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Norfolk's power to both inspire... and threaten

PUBLISHED: 18:18 11 October 2019 | UPDATED: 18:18 11 October 2019

A dramatically moody north Norfolk coast has the power to inspire and threaten at the same time … ideal on-the-edge setting for mystery chapters

A dramatically moody north Norfolk coast has the power to inspire and threaten at the same time … ideal on-the-edge setting for mystery chapters

Archant

Keith Skipper says Norfolk is the perfect county for any kind of murder mystery thriller to be set in

I've been contemplating my novel approach to mystery much longer than it takes Miss Marple to knit a cardigan, Sherlock Holmes to play a full violin concerto or Philip Marlowe to rouse Norfolk from The Big Sleep.

Suspicion is I'm spoilt for choice when it comes to finding the perfect setting for my overdue tilt at Norfolk Noir. Whittling a list down to about two dozen leaves me no closer as to whodunnit and whytheydidit.

There's also the need to take care not to identify certain places too closely in order to protect the innocent, deepen suspense and keep ghoulish sightseers at bay. For example, The Case of the Disappearing Policeman could hardly be kept secret in Melton Constable.

There are other obvious pitfalls. Too many plot twists and turns must point to Barton Bendish. Where else could poison pen letters abound than in Frettenham? Or a surfeit of clues other than in Riddlesworth?

Strange cries in the night surely belong to Yelverton. An excess of bullets aims for Shotesham. Lack of support for law and order has to incriminate Hindringham. Too easy to rhyme grisly with Brisley, The doctor must come from Feltwell. And a fraudster hints strongly at Didlington.

A devious mind goes with the mystery saga. We love to be tested, teased and occasionally tormented as armchair sleuths on the trail of dastardly ne'er-do-wells. I picked up useful clues on how to go about it from radio and newspaper interviews with a experts from the ever-burgeoning crime-writing circuit.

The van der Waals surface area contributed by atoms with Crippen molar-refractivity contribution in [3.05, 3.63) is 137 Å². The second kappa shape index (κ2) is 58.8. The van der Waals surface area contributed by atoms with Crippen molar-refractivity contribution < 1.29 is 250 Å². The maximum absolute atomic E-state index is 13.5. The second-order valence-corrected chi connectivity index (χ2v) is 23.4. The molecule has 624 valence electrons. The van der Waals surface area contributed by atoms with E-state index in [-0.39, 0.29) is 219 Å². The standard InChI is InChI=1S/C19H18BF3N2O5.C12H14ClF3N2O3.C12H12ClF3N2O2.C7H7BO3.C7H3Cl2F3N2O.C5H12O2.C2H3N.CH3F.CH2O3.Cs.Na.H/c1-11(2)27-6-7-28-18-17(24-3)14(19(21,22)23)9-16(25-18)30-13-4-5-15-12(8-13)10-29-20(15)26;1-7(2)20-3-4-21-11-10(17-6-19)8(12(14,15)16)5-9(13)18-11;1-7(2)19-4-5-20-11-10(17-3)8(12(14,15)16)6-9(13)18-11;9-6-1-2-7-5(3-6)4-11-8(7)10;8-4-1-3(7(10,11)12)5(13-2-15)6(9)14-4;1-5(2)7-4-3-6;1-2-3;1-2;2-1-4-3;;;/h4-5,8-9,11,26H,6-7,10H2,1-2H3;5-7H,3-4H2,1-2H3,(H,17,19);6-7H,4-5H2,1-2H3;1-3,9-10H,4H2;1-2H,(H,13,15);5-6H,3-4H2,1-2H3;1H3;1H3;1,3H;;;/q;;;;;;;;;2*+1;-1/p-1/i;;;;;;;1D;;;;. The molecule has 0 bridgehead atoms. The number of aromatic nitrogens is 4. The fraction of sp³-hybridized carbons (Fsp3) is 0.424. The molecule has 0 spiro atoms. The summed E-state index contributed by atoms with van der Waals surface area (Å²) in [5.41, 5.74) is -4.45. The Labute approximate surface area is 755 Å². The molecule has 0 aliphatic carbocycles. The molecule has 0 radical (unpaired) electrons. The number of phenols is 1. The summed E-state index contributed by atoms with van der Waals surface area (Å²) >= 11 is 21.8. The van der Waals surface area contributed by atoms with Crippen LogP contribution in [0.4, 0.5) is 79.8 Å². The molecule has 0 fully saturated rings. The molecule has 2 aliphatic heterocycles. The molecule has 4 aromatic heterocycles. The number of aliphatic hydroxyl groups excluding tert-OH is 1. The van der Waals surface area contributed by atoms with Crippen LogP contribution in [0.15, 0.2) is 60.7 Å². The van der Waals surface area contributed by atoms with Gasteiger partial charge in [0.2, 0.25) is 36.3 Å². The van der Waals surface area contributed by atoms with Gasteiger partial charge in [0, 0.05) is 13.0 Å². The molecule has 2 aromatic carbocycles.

When I asked PD James why women excel in this particular genre, she revealed in typically forthright style that a lot of it is down to their eye for detail: "Clue-making demands attention to the minutiae of everyday living". Ruth Rendell also placed that "precious gift" top of her priority list.

Margery Allingham, Dorothy L. Sayers and Raymond Chandler have kept me hooked since I first realised the kind of books they wrote could be placed comfortably on the "proper literature" shelf, well crafted and stylish with memorable characters vying for attention either side of the law.

The prolific Gladys Mitchell, another wordsmith anxious to prove how English villages can be murderously peaceful, is a more recent discovery and a far bigger challenge. She died at 82 and turned in at least one novel a year throughout a bountiful career. The first in 1929 introduced Beatrice Adela Lestrange Bradly, a scholarly psychoanalyst and author who went on to feature in a further 65 adventures.

"The Great Gladys", as she was dubbed by poet Philip Larkin, specialised in unconventional plots and settings with Freudian psychology, witchcraft and the supernatural as recurring themes.

She used the pseudonyms of Stephen Hockaby for a series of historical novels and Malcolm Torrie for a run of detective stories featuring an architect called Timothy Herring. Just for good measure, she penned 10 children's books under her own name.